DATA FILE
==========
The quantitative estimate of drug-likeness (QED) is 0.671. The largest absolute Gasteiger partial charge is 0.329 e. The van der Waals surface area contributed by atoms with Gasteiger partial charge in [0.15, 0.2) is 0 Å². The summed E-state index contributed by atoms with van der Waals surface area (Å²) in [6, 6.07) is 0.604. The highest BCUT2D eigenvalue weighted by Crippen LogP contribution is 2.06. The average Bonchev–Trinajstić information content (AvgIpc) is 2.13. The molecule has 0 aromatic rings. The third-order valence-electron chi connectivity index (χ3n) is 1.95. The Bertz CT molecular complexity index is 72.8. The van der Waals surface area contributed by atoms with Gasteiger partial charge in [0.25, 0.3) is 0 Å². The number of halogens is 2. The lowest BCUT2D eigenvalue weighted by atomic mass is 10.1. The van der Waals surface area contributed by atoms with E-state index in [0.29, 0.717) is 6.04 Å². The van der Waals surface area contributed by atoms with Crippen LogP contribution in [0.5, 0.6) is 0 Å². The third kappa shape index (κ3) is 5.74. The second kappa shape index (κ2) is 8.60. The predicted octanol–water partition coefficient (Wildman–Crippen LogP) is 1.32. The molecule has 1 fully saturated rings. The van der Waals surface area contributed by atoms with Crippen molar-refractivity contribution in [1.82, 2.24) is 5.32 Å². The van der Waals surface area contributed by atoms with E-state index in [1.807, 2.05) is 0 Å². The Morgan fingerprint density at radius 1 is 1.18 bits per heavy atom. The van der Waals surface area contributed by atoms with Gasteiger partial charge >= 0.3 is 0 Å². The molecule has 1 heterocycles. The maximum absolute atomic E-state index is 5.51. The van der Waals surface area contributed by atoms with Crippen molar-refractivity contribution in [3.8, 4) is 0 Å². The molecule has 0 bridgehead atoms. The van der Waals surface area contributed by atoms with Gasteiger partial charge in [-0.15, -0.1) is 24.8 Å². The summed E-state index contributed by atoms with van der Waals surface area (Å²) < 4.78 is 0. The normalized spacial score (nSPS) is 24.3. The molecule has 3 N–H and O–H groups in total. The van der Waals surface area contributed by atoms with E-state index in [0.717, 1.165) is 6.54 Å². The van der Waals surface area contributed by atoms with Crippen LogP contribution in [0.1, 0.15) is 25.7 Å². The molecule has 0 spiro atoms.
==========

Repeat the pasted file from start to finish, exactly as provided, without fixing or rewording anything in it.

The quantitative estimate of drug-likeness (QED) is 0.671. The largest absolute Gasteiger partial charge is 0.329 e. The van der Waals surface area contributed by atoms with Gasteiger partial charge in [0.15, 0.2) is 0 Å². The summed E-state index contributed by atoms with van der Waals surface area (Å²) in [6, 6.07) is 0.604. The highest BCUT2D eigenvalue weighted by Crippen LogP contribution is 2.06. The average Bonchev–Trinajstić information content (AvgIpc) is 2.13. The molecule has 0 aromatic rings. The third-order valence-electron chi connectivity index (χ3n) is 1.95. The Bertz CT molecular complexity index is 72.8. The van der Waals surface area contributed by atoms with Gasteiger partial charge in [0.25, 0.3) is 0 Å². The number of halogens is 2. The lowest BCUT2D eigenvalue weighted by atomic mass is 10.1. The van der Waals surface area contributed by atoms with E-state index in [0.29, 0.717) is 6.04 Å². The van der Waals surface area contributed by atoms with Crippen LogP contribution in [0.5, 0.6) is 0 Å². The third kappa shape index (κ3) is 5.74. The second kappa shape index (κ2) is 8.60. The predicted octanol–water partition coefficient (Wildman–Crippen LogP) is 1.32. The molecule has 1 fully saturated rings. The van der Waals surface area contributed by atoms with Crippen molar-refractivity contribution in [1.82, 2.24) is 5.32 Å². The van der Waals surface area contributed by atoms with E-state index in [1.807, 2.05) is 0 Å². The Morgan fingerprint density at radius 1 is 1.18 bits per heavy atom. The van der Waals surface area contributed by atoms with Gasteiger partial charge >= 0.3 is 0 Å². The molecule has 1 heterocycles. The maximum absolute atomic E-state index is 5.51. The van der Waals surface area contributed by atoms with Crippen molar-refractivity contribution in [3.8, 4) is 0 Å². The molecule has 0 bridgehead atoms. The van der Waals surface area contributed by atoms with Gasteiger partial charge in [-0.15, -0.1) is 24.8 Å². The summed E-state index contributed by atoms with van der Waals surface area (Å²) < 4.78 is 0. The normalized spacial score (nSPS) is 24.3. The molecule has 3 N–H and O–H groups in total. The van der Waals surface area contributed by atoms with E-state index in [0.717, 1.165) is 6.54 Å². The van der Waals surface area contributed by atoms with Crippen LogP contribution in [0.1, 0.15) is 25.7 Å². The molecule has 0 spiro atoms.